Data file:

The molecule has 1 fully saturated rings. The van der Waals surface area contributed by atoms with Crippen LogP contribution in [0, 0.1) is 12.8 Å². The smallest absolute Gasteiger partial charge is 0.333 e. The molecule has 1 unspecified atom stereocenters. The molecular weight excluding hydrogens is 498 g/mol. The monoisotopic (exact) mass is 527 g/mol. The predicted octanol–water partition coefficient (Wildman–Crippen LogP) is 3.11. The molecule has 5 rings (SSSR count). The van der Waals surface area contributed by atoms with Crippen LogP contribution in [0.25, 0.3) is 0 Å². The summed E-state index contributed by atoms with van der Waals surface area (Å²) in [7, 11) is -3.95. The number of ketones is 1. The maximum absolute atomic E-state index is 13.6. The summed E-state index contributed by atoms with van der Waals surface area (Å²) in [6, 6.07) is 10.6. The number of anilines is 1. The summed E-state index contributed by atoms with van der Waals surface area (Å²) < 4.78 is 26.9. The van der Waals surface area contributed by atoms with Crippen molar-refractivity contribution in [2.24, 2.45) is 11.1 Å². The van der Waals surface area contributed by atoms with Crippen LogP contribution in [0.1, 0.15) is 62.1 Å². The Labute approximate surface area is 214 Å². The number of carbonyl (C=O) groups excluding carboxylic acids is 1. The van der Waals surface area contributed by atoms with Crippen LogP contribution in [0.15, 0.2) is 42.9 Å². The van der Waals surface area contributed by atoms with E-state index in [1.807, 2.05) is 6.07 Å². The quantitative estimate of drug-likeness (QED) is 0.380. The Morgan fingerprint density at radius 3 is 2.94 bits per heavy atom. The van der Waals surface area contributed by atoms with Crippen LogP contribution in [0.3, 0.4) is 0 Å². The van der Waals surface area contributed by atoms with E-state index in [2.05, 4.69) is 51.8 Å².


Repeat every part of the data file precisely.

The molecule has 1 fully saturated rings. The van der Waals surface area contributed by atoms with Crippen LogP contribution in [0, 0.1) is 12.8 Å². The smallest absolute Gasteiger partial charge is 0.333 e. The molecule has 1 unspecified atom stereocenters. The molecular weight excluding hydrogens is 498 g/mol. The monoisotopic (exact) mass is 527 g/mol. The predicted octanol–water partition coefficient (Wildman–Crippen LogP) is 3.11. The molecule has 5 rings (SSSR count). The van der Waals surface area contributed by atoms with Crippen LogP contribution in [0.25, 0.3) is 0 Å². The summed E-state index contributed by atoms with van der Waals surface area (Å²) in [7, 11) is -3.95. The number of ketones is 1. The maximum absolute atomic E-state index is 13.6. The summed E-state index contributed by atoms with van der Waals surface area (Å²) in [6, 6.07) is 10.6. The number of anilines is 1. The summed E-state index contributed by atoms with van der Waals surface area (Å²) < 4.78 is 26.9. The van der Waals surface area contributed by atoms with Crippen molar-refractivity contribution in [2.24, 2.45) is 11.1 Å². The van der Waals surface area contributed by atoms with Crippen LogP contribution in [0.1, 0.15) is 62.1 Å². The Labute approximate surface area is 214 Å². The number of carbonyl (C=O) groups excluding carboxylic acids is 1. The van der Waals surface area contributed by atoms with Crippen LogP contribution in [0.15, 0.2) is 42.9 Å². The van der Waals surface area contributed by atoms with E-state index in [1.807, 2.05) is 6.07 Å². The quantitative estimate of drug-likeness (QED) is 0.380. The Morgan fingerprint density at radius 3 is 2.94 bits per heavy atom. The van der Waals surface area contributed by atoms with Crippen LogP contribution in [0.3, 0.4) is 0 Å². The van der Waals surface area contributed by atoms with E-state index in [2.05, 4.69) is 51.8 Å².